A highlight of the opening afternoon sessions of the Arthur W. Page 2008 Spring Seminar was a presentation on “Globalization: The Future of Freedom” from Dr Fareed Zakaria, editor of Newsweek International, bestselling author and frequent TV commentator. Dr Zakaria’s latest book, “The Post-American World,” was just published.
In a wide ranging commentary he touched on a number of issues – the disconnect over the last few years as seemingly negative political news has had very little impact on the financial markets; the tendency of media in a 24/7 news cycle to focus on bad news just because it’s there; the relative lack of success of terrorist groups which have morphed into small, dysfunctional and not very well organized groups who have only managed to undertake localized events.
He made the case that there have been two great shifts in power in the last 500 years. The first was the rise of the Western world from the 15th century on, and the second the growth of the United States into the most powerful and richest country in the world — as the US took advantage of post 1880s industrialization.
Now we are in the middle of the third great power shift, the rise of the rest of the world. For example, in 2007, 120 countries grew at a rate of over 4% per annum. We have never before seen such synchronous global growth in every corner of the world. Modernity has now become an indigenous culture in every part of the globe, and there is a complete proliferation of multiple cultural perspectives – as opposed to a monocultural, US centric view – in many countries.
The implications for the United States are significant. The first is that we don’t define the global policy structure anymore. But we still have a major strength in the American education system — which, on an apples for apples basis, is still the best in the world and enables us to be enormously competitive. It means that we can move up the value chain very quickly. So we have many core strengths, and it’s important not to throw them away.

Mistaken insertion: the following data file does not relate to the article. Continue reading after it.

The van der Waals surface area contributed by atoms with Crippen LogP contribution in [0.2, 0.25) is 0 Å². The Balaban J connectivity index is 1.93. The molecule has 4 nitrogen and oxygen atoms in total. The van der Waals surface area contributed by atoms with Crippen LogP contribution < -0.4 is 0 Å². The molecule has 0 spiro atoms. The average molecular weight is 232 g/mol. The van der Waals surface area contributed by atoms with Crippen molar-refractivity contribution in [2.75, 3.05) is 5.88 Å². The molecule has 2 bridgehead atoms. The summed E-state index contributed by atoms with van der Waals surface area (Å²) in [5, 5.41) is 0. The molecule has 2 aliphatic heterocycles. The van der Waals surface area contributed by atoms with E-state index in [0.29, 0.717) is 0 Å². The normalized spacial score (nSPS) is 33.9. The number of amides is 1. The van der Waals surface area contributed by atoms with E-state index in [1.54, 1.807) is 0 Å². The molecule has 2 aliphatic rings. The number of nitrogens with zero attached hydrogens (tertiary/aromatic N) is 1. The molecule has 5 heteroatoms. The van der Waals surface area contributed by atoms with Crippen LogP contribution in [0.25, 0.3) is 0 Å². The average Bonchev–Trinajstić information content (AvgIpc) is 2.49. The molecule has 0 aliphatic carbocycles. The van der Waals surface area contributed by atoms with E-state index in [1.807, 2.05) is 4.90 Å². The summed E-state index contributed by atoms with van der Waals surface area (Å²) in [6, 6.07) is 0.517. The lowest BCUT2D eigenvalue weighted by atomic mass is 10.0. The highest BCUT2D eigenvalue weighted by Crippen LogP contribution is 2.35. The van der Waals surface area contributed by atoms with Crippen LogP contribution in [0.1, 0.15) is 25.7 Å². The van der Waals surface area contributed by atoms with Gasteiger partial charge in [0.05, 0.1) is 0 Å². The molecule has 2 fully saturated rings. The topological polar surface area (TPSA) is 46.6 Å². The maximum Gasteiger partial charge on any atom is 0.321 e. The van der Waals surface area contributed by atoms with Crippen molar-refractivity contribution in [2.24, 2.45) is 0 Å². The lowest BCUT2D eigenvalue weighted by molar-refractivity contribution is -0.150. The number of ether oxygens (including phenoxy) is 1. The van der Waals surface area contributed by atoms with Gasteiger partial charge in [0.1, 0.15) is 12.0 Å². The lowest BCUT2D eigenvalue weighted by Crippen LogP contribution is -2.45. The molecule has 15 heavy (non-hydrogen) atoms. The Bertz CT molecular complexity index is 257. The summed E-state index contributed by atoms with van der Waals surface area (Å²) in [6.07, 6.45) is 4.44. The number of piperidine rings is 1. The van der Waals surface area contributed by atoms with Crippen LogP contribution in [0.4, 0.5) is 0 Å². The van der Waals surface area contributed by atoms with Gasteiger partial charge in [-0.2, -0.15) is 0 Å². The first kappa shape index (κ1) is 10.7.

In responding to questions from the floor, Dr. Zakaria was asked to expand on the three most pressing issues that the US has to solve in order to maintain its economic and political status.
The first, he said, was to get our entitlement system in order, particularly around healthcare and especially Medicare and Medicaid. The proportion of GNP that is going to the health care system is on an unsustainable trend, and will have a major negative competitive impact.
The second was the solve our energy problems. We haven’t figured out a way to use energy efficiently, and are still too reliant on the 19th Century technologies — the outcome is an enormous wealth transfer to energy producing countries.
And the third is to reorient our foreign policy to become a coordinator and a catalyst rather than adopt a hegemonous approach. People in other countries don’t like to be pushed around, and we have to become part of the solution rather than part of the problem.
A very stimulating session, and a great example of the thought leadership the Arthur W. Page Society is bringing to the evolving role of corporate communications.
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